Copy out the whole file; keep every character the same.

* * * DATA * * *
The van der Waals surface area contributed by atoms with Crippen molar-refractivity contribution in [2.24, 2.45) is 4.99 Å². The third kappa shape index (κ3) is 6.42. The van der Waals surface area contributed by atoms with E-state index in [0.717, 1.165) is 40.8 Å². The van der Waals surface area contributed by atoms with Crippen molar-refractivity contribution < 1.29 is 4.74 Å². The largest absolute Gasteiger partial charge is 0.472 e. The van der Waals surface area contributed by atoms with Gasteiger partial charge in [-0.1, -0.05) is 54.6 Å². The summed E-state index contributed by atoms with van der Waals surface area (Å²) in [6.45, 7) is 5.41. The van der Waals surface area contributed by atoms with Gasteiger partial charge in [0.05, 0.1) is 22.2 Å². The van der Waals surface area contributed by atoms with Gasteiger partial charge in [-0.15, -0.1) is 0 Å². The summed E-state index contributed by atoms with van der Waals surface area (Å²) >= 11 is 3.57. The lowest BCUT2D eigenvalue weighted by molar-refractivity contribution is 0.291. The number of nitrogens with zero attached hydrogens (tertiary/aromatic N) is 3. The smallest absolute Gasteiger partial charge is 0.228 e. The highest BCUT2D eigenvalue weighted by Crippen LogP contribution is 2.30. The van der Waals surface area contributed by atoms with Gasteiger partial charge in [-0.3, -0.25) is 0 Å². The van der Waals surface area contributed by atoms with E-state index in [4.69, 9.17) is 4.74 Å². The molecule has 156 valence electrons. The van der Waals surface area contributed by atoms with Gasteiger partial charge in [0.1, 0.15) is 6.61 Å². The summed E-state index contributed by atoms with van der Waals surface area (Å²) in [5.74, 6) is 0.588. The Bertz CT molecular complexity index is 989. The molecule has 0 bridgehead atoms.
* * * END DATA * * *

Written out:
The van der Waals surface area contributed by atoms with Crippen molar-refractivity contribution in [2.24, 2.45) is 4.99 Å². The third kappa shape index (κ3) is 6.42. The van der Waals surface area contributed by atoms with E-state index in [0.717, 1.165) is 40.8 Å². The van der Waals surface area contributed by atoms with Crippen molar-refractivity contribution < 1.29 is 4.74 Å². The largest absolute Gasteiger partial charge is 0.472 e. The van der Waals surface area contributed by atoms with Gasteiger partial charge in [-0.1, -0.05) is 54.6 Å². The summed E-state index contributed by atoms with van der Waals surface area (Å²) in [6.45, 7) is 5.41. The van der Waals surface area contributed by atoms with Gasteiger partial charge in [0.05, 0.1) is 22.2 Å². The van der Waals surface area contributed by atoms with Gasteiger partial charge in [-0.15, -0.1) is 0 Å². The summed E-state index contributed by atoms with van der Waals surface area (Å²) >= 11 is 3.57. The lowest BCUT2D eigenvalue weighted by molar-refractivity contribution is 0.291. The number of nitrogens with zero attached hydrogens (tertiary/aromatic N) is 3. The smallest absolute Gasteiger partial charge is 0.228 e. The highest BCUT2D eigenvalue weighted by Crippen LogP contribution is 2.30. The van der Waals surface area contributed by atoms with Gasteiger partial charge in [-0.3, -0.25) is 0 Å². The van der Waals surface area contributed by atoms with E-state index in [4.69, 9.17) is 4.74 Å². The molecule has 156 valence electrons. The van der Waals surface area contributed by atoms with Gasteiger partial charge in [0.1, 0.15) is 6.61 Å². The summed E-state index contributed by atoms with van der Waals surface area (Å²) in [5.74, 6) is 0.588. The Bertz CT molecular complexity index is 989. The molecule has 0 bridgehead atoms.